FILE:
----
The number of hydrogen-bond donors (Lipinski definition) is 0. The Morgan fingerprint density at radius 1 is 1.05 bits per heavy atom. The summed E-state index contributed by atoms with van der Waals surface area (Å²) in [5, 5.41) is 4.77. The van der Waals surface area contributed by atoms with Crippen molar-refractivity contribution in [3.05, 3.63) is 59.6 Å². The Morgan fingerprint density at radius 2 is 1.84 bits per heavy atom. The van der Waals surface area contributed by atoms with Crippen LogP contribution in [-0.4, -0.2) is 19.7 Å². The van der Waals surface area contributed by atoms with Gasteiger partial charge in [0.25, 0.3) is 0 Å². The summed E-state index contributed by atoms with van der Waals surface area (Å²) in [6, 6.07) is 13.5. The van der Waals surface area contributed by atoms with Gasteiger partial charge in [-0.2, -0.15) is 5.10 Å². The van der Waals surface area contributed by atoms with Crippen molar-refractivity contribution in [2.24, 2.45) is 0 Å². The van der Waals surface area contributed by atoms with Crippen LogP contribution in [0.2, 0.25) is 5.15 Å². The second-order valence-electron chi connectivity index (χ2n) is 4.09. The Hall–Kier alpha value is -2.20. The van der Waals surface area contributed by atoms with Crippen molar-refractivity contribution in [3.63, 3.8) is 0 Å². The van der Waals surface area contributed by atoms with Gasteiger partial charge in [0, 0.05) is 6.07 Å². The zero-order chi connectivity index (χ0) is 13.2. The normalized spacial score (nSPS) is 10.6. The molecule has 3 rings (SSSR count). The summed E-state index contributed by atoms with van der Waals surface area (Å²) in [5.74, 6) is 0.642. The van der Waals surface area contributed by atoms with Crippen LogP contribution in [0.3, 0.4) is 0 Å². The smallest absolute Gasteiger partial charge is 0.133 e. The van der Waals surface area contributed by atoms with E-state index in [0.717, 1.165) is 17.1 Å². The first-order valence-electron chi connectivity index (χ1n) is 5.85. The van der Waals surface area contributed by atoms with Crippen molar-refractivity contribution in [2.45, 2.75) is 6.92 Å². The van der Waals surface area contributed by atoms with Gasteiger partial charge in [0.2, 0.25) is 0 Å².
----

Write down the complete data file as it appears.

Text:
The number of hydrogen-bond donors (Lipinski definition) is 0. The Morgan fingerprint density at radius 1 is 1.05 bits per heavy atom. The summed E-state index contributed by atoms with van der Waals surface area (Å²) in [5, 5.41) is 4.77. The van der Waals surface area contributed by atoms with Crippen molar-refractivity contribution in [3.05, 3.63) is 59.6 Å². The Morgan fingerprint density at radius 2 is 1.84 bits per heavy atom. The van der Waals surface area contributed by atoms with Crippen LogP contribution in [-0.4, -0.2) is 19.7 Å². The van der Waals surface area contributed by atoms with Gasteiger partial charge in [0.25, 0.3) is 0 Å². The summed E-state index contributed by atoms with van der Waals surface area (Å²) in [6, 6.07) is 13.5. The van der Waals surface area contributed by atoms with Gasteiger partial charge in [-0.2, -0.15) is 5.10 Å². The van der Waals surface area contributed by atoms with Crippen molar-refractivity contribution in [2.24, 2.45) is 0 Å². The van der Waals surface area contributed by atoms with Crippen LogP contribution in [0.2, 0.25) is 5.15 Å². The second-order valence-electron chi connectivity index (χ2n) is 4.09. The Hall–Kier alpha value is -2.20. The van der Waals surface area contributed by atoms with Crippen molar-refractivity contribution in [3.63, 3.8) is 0 Å². The van der Waals surface area contributed by atoms with Gasteiger partial charge in [0, 0.05) is 6.07 Å². The zero-order chi connectivity index (χ0) is 13.2. The normalized spacial score (nSPS) is 10.6. The molecule has 3 rings (SSSR count). The summed E-state index contributed by atoms with van der Waals surface area (Å²) in [5.74, 6) is 0.642. The van der Waals surface area contributed by atoms with Crippen LogP contribution in [0.3, 0.4) is 0 Å². The smallest absolute Gasteiger partial charge is 0.133 e. The van der Waals surface area contributed by atoms with E-state index in [0.717, 1.165) is 17.1 Å². The first-order valence-electron chi connectivity index (χ1n) is 5.85. The van der Waals surface area contributed by atoms with Crippen molar-refractivity contribution in [2.45, 2.75) is 6.92 Å². The van der Waals surface area contributed by atoms with Gasteiger partial charge in [0.2, 0.25) is 0 Å².